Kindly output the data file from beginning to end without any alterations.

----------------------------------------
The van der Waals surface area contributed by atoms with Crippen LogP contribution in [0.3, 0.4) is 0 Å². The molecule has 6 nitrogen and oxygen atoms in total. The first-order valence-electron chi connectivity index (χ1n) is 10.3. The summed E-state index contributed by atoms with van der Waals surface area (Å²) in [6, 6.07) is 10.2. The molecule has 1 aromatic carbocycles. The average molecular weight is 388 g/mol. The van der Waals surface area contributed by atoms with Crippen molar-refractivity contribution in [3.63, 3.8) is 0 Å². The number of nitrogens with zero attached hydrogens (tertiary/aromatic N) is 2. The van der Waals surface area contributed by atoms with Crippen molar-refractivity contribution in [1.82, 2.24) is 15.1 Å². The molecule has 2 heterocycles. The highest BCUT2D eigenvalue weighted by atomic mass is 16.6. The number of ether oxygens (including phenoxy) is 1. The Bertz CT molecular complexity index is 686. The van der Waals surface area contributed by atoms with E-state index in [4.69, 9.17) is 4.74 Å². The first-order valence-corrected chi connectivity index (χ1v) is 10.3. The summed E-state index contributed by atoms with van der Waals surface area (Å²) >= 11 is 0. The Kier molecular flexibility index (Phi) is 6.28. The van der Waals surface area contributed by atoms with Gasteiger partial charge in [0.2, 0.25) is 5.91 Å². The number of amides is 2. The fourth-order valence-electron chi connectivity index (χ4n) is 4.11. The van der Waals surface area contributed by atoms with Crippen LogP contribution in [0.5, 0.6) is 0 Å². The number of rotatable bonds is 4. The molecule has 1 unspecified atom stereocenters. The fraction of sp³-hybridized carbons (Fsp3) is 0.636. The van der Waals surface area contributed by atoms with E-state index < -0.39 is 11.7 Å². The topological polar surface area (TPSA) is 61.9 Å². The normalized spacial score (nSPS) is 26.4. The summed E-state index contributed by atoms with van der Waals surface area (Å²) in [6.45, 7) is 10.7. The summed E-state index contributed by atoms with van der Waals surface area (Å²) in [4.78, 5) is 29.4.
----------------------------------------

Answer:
The van der Waals surface area contributed by atoms with Crippen LogP contribution in [0.3, 0.4) is 0 Å². The molecule has 6 nitrogen and oxygen atoms in total. The first-order valence-electron chi connectivity index (χ1n) is 10.3. The summed E-state index contributed by atoms with van der Waals surface area (Å²) in [6, 6.07) is 10.2. The molecule has 1 aromatic carbocycles. The average molecular weight is 388 g/mol. The van der Waals surface area contributed by atoms with Crippen molar-refractivity contribution in [3.63, 3.8) is 0 Å². The number of nitrogens with zero attached hydrogens (tertiary/aromatic N) is 2. The van der Waals surface area contributed by atoms with Crippen molar-refractivity contribution in [1.82, 2.24) is 15.1 Å². The molecule has 2 heterocycles. The highest BCUT2D eigenvalue weighted by atomic mass is 16.6. The number of ether oxygens (including phenoxy) is 1. The Bertz CT molecular complexity index is 686. The van der Waals surface area contributed by atoms with E-state index in [4.69, 9.17) is 4.74 Å². The first-order valence-corrected chi connectivity index (χ1v) is 10.3. The summed E-state index contributed by atoms with van der Waals surface area (Å²) >= 11 is 0. The Kier molecular flexibility index (Phi) is 6.28. The van der Waals surface area contributed by atoms with Gasteiger partial charge in [0.2, 0.25) is 5.91 Å². The number of amides is 2. The fourth-order valence-electron chi connectivity index (χ4n) is 4.11. The van der Waals surface area contributed by atoms with Crippen LogP contribution in [0.5, 0.6) is 0 Å². The number of rotatable bonds is 4. The molecule has 1 unspecified atom stereocenters. The fraction of sp³-hybridized carbons (Fsp3) is 0.636. The van der Waals surface area contributed by atoms with E-state index < -0.39 is 11.7 Å². The topological polar surface area (TPSA) is 61.9 Å². The normalized spacial score (nSPS) is 26.4. The summed E-state index contributed by atoms with van der Waals surface area (Å²) in [6.45, 7) is 10.7. The summed E-state index contributed by atoms with van der Waals surface area (Å²) in [4.78, 5) is 29.4.